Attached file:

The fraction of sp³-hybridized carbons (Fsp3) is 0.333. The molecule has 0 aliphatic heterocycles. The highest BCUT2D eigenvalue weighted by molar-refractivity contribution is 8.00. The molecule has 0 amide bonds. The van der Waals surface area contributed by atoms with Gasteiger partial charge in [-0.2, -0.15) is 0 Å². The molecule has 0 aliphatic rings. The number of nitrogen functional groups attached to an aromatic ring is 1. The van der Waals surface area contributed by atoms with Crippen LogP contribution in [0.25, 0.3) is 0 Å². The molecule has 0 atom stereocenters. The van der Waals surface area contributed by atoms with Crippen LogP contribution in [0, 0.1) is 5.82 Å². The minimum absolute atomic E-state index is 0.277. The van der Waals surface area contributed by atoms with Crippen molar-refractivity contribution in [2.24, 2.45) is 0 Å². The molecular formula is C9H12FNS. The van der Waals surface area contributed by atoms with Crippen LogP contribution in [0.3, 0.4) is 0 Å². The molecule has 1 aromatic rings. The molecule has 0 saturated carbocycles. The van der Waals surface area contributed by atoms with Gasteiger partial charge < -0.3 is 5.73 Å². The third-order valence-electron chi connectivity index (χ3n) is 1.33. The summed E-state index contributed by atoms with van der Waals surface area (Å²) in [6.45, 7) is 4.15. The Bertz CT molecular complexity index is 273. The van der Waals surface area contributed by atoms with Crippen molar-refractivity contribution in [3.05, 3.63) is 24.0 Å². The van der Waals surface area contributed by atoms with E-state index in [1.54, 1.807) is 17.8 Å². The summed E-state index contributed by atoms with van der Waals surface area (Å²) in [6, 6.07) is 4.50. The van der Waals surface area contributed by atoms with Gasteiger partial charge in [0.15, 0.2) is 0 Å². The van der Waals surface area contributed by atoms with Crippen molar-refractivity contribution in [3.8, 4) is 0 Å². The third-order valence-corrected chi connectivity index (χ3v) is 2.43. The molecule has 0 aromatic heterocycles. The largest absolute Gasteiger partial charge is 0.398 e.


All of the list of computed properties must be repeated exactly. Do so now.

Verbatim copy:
The fraction of sp³-hybridized carbons (Fsp3) is 0.333. The molecule has 0 aliphatic heterocycles. The highest BCUT2D eigenvalue weighted by molar-refractivity contribution is 8.00. The molecule has 0 amide bonds. The van der Waals surface area contributed by atoms with Gasteiger partial charge in [-0.2, -0.15) is 0 Å². The molecule has 0 aliphatic rings. The number of nitrogen functional groups attached to an aromatic ring is 1. The van der Waals surface area contributed by atoms with Crippen LogP contribution in [0.25, 0.3) is 0 Å². The molecule has 0 atom stereocenters. The van der Waals surface area contributed by atoms with Crippen LogP contribution in [0, 0.1) is 5.82 Å². The minimum absolute atomic E-state index is 0.277. The van der Waals surface area contributed by atoms with Crippen molar-refractivity contribution in [2.24, 2.45) is 0 Å². The molecular formula is C9H12FNS. The van der Waals surface area contributed by atoms with Crippen LogP contribution in [0.3, 0.4) is 0 Å². The molecule has 1 aromatic rings. The molecule has 0 saturated carbocycles. The van der Waals surface area contributed by atoms with Gasteiger partial charge < -0.3 is 5.73 Å². The third-order valence-electron chi connectivity index (χ3n) is 1.33. The summed E-state index contributed by atoms with van der Waals surface area (Å²) in [6.45, 7) is 4.15. The Bertz CT molecular complexity index is 273. The van der Waals surface area contributed by atoms with Crippen molar-refractivity contribution in [3.05, 3.63) is 24.0 Å². The van der Waals surface area contributed by atoms with E-state index in [1.54, 1.807) is 17.8 Å². The summed E-state index contributed by atoms with van der Waals surface area (Å²) in [6, 6.07) is 4.50. The van der Waals surface area contributed by atoms with Gasteiger partial charge in [0.15, 0.2) is 0 Å². The van der Waals surface area contributed by atoms with Crippen molar-refractivity contribution in [3.8, 4) is 0 Å². The third-order valence-corrected chi connectivity index (χ3v) is 2.43. The molecule has 0 aromatic heterocycles. The largest absolute Gasteiger partial charge is 0.398 e.